Tuesday, April 26, 2005

It's Logical to Kill Disabled Babies, Right?

A few weeks ago, Time came out with a list of the 100 most influential people for 2005. The list spanned a number of fields and there were a number of interesting people on it. The little spiel for Princeton Professor Peter Singer, however, rubbed me the wrong way:

It is easy to demonize Singer, 58, since his theory points toward conclusions that some find morally repugnant—for example, that euthanasia might be the appropriate response to the intractable suffering of an infant born with a terrible genetic malady. Those who scorn his views can rarely produce an argument about why he is wrong—they simply don't like his conclusions. But ethics is all about arguments, not moral pronouncements.

The fact that Singer advocates this point of view was not news to me as I had been aware of the various controversies he has stirred up for awhile. What bothers me is the smug nature of the writer's pronouncements: basically that no one can challenge the brilliance of Singer's arguments, they just cannot stand his rock-solid conclusions. In reality, that's complete hogwash: his conclusions and his arguments can be attacked even by a "novice" such as myself. There is a lot of things he says that are questionable, but I will just address his idea that disabled children should be euthanized.

I'm not going to write an essay; I am going to keep this simple.

The argument for euthanizing disabled children comes from the assumption that we should be utilitarian and give the greatest good for the greatest number and along with that, that we want to minimize pain whenever possible.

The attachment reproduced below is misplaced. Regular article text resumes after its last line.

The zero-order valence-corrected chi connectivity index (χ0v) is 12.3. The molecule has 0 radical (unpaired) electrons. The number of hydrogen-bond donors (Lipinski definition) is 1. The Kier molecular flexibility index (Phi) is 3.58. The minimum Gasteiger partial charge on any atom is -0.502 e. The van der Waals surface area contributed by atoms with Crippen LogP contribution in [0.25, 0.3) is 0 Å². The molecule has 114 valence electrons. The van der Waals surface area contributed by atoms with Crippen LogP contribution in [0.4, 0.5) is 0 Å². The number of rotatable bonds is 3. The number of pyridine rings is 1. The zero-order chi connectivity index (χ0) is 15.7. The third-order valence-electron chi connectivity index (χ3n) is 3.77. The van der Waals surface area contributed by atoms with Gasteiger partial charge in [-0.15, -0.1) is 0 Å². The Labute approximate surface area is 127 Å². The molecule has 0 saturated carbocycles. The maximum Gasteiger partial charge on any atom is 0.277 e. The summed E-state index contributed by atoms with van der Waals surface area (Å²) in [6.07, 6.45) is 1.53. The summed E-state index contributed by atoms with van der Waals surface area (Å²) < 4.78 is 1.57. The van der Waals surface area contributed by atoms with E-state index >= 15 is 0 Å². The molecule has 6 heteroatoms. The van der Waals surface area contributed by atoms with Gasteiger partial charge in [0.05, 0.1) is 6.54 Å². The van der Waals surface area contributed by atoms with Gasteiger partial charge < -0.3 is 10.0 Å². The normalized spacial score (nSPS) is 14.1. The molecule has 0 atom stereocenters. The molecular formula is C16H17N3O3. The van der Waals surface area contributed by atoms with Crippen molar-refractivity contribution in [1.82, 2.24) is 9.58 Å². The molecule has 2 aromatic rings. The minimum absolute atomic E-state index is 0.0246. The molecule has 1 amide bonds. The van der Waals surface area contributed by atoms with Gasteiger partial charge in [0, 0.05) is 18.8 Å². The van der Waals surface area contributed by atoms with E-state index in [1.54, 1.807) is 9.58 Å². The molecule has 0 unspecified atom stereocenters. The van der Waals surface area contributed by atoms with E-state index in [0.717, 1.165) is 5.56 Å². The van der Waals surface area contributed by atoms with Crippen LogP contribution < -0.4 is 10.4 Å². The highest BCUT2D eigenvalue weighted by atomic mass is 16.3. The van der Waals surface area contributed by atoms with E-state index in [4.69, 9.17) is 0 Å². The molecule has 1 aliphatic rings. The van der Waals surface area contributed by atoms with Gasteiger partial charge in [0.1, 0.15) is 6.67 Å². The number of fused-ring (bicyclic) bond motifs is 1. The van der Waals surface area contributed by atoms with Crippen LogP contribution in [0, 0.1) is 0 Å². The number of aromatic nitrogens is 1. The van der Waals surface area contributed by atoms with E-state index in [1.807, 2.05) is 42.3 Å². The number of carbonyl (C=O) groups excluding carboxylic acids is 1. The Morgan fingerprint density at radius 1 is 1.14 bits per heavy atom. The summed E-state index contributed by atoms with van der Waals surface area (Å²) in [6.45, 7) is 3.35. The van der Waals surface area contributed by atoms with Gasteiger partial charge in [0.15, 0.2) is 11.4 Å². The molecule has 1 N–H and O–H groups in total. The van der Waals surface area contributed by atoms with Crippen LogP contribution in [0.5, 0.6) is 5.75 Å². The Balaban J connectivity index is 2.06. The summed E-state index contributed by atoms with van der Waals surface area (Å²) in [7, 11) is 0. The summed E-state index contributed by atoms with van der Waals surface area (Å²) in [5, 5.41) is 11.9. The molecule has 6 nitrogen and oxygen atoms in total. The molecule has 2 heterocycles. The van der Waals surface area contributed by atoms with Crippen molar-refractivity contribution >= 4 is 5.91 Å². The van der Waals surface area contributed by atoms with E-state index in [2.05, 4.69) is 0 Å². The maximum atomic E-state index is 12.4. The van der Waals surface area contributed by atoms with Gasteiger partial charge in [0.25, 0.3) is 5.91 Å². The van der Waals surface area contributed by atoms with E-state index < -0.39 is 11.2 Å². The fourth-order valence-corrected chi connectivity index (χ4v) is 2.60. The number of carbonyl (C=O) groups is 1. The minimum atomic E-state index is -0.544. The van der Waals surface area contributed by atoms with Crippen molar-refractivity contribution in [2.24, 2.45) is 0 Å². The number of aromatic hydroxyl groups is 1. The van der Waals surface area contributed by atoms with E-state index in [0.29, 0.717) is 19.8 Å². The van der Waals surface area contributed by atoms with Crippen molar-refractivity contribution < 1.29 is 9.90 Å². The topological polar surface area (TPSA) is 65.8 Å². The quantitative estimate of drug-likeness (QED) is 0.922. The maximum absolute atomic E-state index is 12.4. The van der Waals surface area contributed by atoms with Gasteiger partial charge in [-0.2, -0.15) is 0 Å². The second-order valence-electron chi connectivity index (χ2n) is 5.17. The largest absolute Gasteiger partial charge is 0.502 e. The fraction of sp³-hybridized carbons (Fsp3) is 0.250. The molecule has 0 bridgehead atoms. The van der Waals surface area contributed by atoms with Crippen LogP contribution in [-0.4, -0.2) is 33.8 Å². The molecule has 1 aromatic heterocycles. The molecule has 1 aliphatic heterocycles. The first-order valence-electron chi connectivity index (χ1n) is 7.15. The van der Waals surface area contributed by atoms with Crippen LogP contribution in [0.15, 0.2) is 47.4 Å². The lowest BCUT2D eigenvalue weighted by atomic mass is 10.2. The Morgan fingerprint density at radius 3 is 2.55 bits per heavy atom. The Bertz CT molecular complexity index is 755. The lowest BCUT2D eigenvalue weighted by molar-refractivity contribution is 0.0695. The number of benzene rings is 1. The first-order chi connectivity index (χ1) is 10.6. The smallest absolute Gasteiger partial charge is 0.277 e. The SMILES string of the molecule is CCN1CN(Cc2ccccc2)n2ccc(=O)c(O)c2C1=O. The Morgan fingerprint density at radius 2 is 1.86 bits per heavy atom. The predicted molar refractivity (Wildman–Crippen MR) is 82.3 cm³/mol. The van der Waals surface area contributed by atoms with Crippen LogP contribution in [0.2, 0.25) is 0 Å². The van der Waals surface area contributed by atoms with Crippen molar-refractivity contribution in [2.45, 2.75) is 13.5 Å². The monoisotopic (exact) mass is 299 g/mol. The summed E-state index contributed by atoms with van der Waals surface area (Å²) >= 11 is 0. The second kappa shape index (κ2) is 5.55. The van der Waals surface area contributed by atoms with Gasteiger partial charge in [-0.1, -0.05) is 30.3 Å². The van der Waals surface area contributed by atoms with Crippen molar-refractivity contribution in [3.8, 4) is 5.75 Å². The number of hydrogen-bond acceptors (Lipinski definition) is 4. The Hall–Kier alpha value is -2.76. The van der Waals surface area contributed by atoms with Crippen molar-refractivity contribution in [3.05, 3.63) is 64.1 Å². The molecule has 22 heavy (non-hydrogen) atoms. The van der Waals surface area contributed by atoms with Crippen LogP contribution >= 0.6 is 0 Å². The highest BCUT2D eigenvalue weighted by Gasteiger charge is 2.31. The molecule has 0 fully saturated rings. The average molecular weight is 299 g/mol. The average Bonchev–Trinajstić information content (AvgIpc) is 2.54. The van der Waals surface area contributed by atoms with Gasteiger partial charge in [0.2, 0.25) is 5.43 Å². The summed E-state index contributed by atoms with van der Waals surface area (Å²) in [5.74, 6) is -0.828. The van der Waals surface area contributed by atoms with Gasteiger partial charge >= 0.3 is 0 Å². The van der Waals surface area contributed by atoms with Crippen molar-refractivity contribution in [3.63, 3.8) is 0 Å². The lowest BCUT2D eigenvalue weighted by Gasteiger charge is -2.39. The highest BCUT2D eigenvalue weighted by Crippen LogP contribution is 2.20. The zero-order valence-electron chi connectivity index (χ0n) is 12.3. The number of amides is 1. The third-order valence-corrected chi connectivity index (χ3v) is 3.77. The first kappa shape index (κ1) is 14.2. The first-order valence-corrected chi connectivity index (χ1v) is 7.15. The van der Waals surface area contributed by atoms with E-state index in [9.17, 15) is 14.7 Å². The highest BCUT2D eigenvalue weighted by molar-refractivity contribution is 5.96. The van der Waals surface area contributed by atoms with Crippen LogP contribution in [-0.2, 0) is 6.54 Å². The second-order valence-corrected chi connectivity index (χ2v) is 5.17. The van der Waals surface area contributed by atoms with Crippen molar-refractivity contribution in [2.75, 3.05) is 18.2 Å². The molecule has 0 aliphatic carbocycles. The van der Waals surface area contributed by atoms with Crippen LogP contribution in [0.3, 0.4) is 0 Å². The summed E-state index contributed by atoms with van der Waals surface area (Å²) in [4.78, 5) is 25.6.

Problems w/ Singer's Arguments: Disabled children may in fact take up more resources than healthy children, but contrary to popular belief we have the resources to afford their care. As far as food goes, famine is now caused not by food shortages but by supply problems do to disaster or warfare. Health care for such children is expensive , but there is plenty of excess production for goods that do nothing but produce marginal hedonistic pleasure, so spending more money on health care seems a reasonable expenditure of resources. Pain can be managed easily with modern medicine and disabled children usually are not trying to kill themselves to end what pain they do have to endure. Therefore, the best judge of pain, i.e. the person experiencing it does not feel that it is worth the loss of life.

Problems w/ Singer's Assumption: Calling on the authority of utilitarianism is a cheap rhetorical trick that assumes that going for the greatest good for the greatest number is always the best way to go. It is not that simple. Utilitarianism, taken to its extremes, would support the following:

1. Four people need transplants in order to survive and live a long and healthy life. One needs a heart, one needs a liver, and the other two need a new kidney each. They all have the same blood type and thus need the same donor.

2. There's a perfectally healthy man who matches this donor-type.

3. We kill this perfectally healthy man in order to save five lives because it is the greatest good for the greatest number. Saving four lives is worth one death, right?

(Oh and killing disabled babies is taking the theory to the extremes, isn't it?)

In the end this is the problem with trying to create new "logical" belief systems in order to replace the higher morality that man has followed for thousands of years. Relativist arguments fall apart but at least our inner morality has a firm compass to ground it and the possibility of at least being divinely inspired. "Logical" belief systems have to rely on circular arguments but cannot find that firm ground to build their assumptions.

With shaky rhetoric, Singer thinks that he has found the ethical path for resolving the conflict between maximizing resources and human life. My logic may be just as shaky, but I would much rather ere on the side of life instead of economic convenience.

(Think Singer is just a thoughtful academic fearlessly addressing controversial issues? Hmm.. perhaps, but the Dutch take his kind of thinking a little more seriously apparently.)

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